The Spirit of Truth,

To open our eyes and ears:

To see where we are afraid to look,

To hear you in voices

That offend our sensitive ears.

We seek you in the spectacular and extraordinary,

And you come to us poor,

Hungry, thirsty, naked,

Diseased, in prison, alone,

And as the least of our brothers and sisters.

Teach us to see you, hear you, touch you, know you,

Where you really are,

And not where we would like you to be.

Fr Ted Kennedy (adapted for gender inclusivity)

‘The Almighty conceived the cactus plant. If God would choose a plant to represent (him), I think (he) would choose of all plants the cactus. The cactus has all the blessings (he) tried, but mostly failed, to give to (man). Let me tell you how. It has humility, but it is not submissive. It grows where no other plant will grow. It does not complain when the sun bakes its back or the wind tears it from the cliff or drowns it in the dry sand of the desert or when it is thirsty. When the rains come it stores water for the hard times to come. In good times and bad it will still flower. It protects itself from danger, but it harms no other plant. It adapts perfectly to almost any environment. It has patience and enjoys solitude. In Mexico there is a cactus that flowers only once every hundred years and at night. This is saintliness of an extraordinary kind, would you not agree? The cactus has properties that heal the wounds of (men) and from it come potions that can make (man) touch the face of God or stare into the mouth of hell. It is the plant of patience and solitude, love and madness, ugliness and beauty, toughness and gentleness. Of all plants, surely God made the cactus in his own image?’

(Bryce Courtenay The Power of One.  pp. 154 – 155)


God's Spirit (Leadership Conference of Women Religious Prayer)

In this time of pain and promise,

we call on God’s Spirit to bless

the leadership of LCWR, of our

Congregation, and all women religious

who strive to live the gospel in these

uncertain times.

We call on the Spirit of God to reveal

the way forward that is faithful to God’s

dream for us and our lives together.

May all who are called to engage

in prayer and conversation come to

the table with hearts that are open,

transparent, and faith-filled. May their

reflection be marked by a deep listening

to the voice of the Spirit at work in

our world.

May the holy ones who have gone

before us inspire us by their courage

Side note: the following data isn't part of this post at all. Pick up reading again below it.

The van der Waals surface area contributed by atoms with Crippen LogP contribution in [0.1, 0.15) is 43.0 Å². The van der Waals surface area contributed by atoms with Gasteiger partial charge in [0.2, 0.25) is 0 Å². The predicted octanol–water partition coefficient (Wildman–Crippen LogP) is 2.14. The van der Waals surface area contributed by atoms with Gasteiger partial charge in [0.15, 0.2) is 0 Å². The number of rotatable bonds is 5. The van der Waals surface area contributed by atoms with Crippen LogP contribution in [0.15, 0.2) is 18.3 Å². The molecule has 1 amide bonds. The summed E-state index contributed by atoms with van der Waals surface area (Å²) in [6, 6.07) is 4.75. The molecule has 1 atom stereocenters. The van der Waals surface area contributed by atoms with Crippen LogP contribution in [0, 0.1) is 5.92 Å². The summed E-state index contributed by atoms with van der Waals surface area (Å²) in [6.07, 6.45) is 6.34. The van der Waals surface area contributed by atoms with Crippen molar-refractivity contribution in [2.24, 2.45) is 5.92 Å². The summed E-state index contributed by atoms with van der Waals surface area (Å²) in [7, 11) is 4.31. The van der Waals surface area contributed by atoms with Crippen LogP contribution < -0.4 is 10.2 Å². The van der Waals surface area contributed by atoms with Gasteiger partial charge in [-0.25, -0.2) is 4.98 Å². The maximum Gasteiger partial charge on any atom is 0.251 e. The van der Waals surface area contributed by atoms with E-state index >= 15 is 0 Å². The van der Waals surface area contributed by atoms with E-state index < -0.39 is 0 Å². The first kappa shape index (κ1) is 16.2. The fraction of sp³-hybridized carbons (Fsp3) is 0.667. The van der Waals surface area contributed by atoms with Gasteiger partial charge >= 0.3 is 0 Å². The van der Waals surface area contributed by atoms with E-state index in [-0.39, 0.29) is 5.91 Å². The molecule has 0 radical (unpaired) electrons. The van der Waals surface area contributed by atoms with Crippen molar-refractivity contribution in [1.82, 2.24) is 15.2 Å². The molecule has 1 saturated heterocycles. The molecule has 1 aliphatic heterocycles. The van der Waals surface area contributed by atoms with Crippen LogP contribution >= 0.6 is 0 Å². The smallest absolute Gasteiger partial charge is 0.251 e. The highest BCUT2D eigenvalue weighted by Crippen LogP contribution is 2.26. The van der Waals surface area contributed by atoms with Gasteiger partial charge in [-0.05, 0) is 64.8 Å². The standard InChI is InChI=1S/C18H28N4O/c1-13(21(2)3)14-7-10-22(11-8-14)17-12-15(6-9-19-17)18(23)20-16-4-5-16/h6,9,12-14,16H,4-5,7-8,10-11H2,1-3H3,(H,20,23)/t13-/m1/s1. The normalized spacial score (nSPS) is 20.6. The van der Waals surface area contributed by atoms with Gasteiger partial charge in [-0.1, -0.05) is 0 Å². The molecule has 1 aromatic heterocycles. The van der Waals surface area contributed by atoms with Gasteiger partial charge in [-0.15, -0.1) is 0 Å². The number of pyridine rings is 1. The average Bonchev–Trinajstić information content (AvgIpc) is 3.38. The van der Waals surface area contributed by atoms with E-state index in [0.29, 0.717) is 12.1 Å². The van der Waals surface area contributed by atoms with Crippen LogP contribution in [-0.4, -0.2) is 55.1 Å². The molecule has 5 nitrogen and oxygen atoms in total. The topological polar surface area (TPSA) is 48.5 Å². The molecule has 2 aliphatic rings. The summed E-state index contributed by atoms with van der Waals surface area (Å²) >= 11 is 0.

and wisdom and affirm that we are

not alone.

May we continue to faithfully live the

questions of our time and witness to

the people of God that we are women

at home with mystery and filled with

fierce hope for our shared future.


Sr. Chris Koellhoffer, IHM

Hypocrisy is not the hobgoblin of enslavable minds so much as it is the hallmark of their would-be slave masters.

Rick Gaber

The urge to save humanity is almost always a false-face for the urge to rule it.

  1. H. L. Mencken- (1880-1956) American Journalist, Editor, Essayist,

Humanity's most valuable assets have been the non-conformists. Were it not for the non-conformists, he who refuses to be satisfied to go along with the continuance of things as they are, and insists upon attempting to find new ways of bettering things, the world would have known little progress, indeed.

Josiah William Gitt- (1884-1973)  

Government, when it is examined, turns out to be nothing more nor less than a group of fallible men with the political force to act as though they were infallible.

Robert LeFevre, in his essay, Aggression is Wrong

It is dangerous to be right in matters on which the established authorities are wrong.

Voltaire François Marie Arouet (1694-1778)

‘The greatest mystery to us is not the most distant person, but the one next to us.’

Dietrich Bonhoeffer

Eyes are vocal,

tears have tongues,

And there are words

not made with lungs.

Richard Crashaw, 1613-1649, English Poet

The ship of my life may or may not be sailing on calm and amiable seas. The challenging days of my existence may or may not be bright and promising. Stormy or sunny days, glorious or lonely nights, I maintain an attitude of gratitude. If I insist on being pessimistic, there is always a tomorrow. Today I am blessed.

Maya Angelou, American Author, Poet and Actress

Philosophy should always know that indifference is a militant thing. It batters down the walls of cities and murders the women and children amid the flames and the purloining of altar vessels. When it goes away it leaves smoking ruins, where lie citizens bayonetted through the throat. It is not a children's pastime like mere highway robbery.’

Stephen Crane

I will be harsh as truth, and as uncompromising as justice. On this subject i do not wish to think, or speak, or write, with moderation. No! no! Tell a man whose house is on fire to give a moderate alarm; tell him to moderately rescue his wife from the hands of the ravisher; tell the mother to gradually extricate her babe from the fire into which it has fallen; but urge me not to use moderation in a cause like the present.

William Lloyd Garrison (1805 - 1879)

'If, while there is yet time, we turn to Justice and obey her, if we trust Liberty and follow her, the dangers that now threaten must disappear, the forces that now menace will turn to agencies of elevation. Think of the powers now wasted; of the infinite fields of knowledge yet to be explored; of the possibilities of which the wondrous inventions of this century give us but a hint. with want destroyed, with greed changed to noble passions, with the fraternity that is born of equality taking the place of the jealousy and fear that now array men against each other, with mental power loosened by conditions which give to the humblest comfort and leisure; who shall measure the heights to which our civilisation may soar?

Henry George 1839 - 1897